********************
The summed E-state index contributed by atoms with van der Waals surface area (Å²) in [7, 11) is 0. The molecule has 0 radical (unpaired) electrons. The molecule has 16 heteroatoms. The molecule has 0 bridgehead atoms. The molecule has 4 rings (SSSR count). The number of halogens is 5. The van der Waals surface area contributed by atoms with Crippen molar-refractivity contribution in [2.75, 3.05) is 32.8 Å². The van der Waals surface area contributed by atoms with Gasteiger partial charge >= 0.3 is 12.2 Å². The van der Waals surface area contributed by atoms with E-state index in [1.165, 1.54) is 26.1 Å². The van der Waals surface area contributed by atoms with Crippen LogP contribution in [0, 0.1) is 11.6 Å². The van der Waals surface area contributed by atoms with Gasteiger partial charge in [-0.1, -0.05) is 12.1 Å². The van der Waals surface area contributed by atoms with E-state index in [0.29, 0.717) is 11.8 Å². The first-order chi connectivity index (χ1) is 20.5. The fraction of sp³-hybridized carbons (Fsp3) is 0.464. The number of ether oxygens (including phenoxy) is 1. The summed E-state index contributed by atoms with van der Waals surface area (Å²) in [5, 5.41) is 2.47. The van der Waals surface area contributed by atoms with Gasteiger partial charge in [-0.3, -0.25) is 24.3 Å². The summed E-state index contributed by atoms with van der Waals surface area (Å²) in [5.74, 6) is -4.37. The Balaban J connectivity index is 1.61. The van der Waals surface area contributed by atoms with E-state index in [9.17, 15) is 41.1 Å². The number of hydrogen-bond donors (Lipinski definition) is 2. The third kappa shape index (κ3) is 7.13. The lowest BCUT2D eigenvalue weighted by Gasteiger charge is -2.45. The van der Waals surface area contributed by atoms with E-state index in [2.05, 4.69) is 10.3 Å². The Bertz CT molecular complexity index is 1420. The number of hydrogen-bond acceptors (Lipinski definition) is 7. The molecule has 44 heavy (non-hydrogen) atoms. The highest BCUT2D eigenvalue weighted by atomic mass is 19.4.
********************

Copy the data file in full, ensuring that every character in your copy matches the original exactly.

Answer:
The summed E-state index contributed by atoms with van der Waals surface area (Å²) in [7, 11) is 0. The molecule has 0 radical (unpaired) electrons. The molecule has 16 heteroatoms. The molecule has 0 bridgehead atoms. The molecule has 4 rings (SSSR count). The number of halogens is 5. The van der Waals surface area contributed by atoms with Crippen molar-refractivity contribution in [2.75, 3.05) is 32.8 Å². The van der Waals surface area contributed by atoms with Gasteiger partial charge >= 0.3 is 12.2 Å². The van der Waals surface area contributed by atoms with E-state index in [1.165, 1.54) is 26.1 Å². The van der Waals surface area contributed by atoms with Crippen LogP contribution in [0, 0.1) is 11.6 Å². The van der Waals surface area contributed by atoms with Gasteiger partial charge in [-0.1, -0.05) is 12.1 Å². The van der Waals surface area contributed by atoms with E-state index in [0.29, 0.717) is 11.8 Å². The first-order chi connectivity index (χ1) is 20.5. The fraction of sp³-hybridized carbons (Fsp3) is 0.464. The number of ether oxygens (including phenoxy) is 1. The summed E-state index contributed by atoms with van der Waals surface area (Å²) in [5, 5.41) is 2.47. The van der Waals surface area contributed by atoms with Gasteiger partial charge in [-0.3, -0.25) is 24.3 Å². The summed E-state index contributed by atoms with van der Waals surface area (Å²) in [5.74, 6) is -4.37. The Balaban J connectivity index is 1.61. The van der Waals surface area contributed by atoms with E-state index in [9.17, 15) is 41.1 Å². The number of hydrogen-bond donors (Lipinski definition) is 2. The third kappa shape index (κ3) is 7.13. The lowest BCUT2D eigenvalue weighted by Gasteiger charge is -2.45. The van der Waals surface area contributed by atoms with E-state index in [2.05, 4.69) is 10.3 Å². The Bertz CT molecular complexity index is 1420. The number of hydrogen-bond acceptors (Lipinski definition) is 7. The molecule has 44 heavy (non-hydrogen) atoms. The highest BCUT2D eigenvalue weighted by atomic mass is 19.4.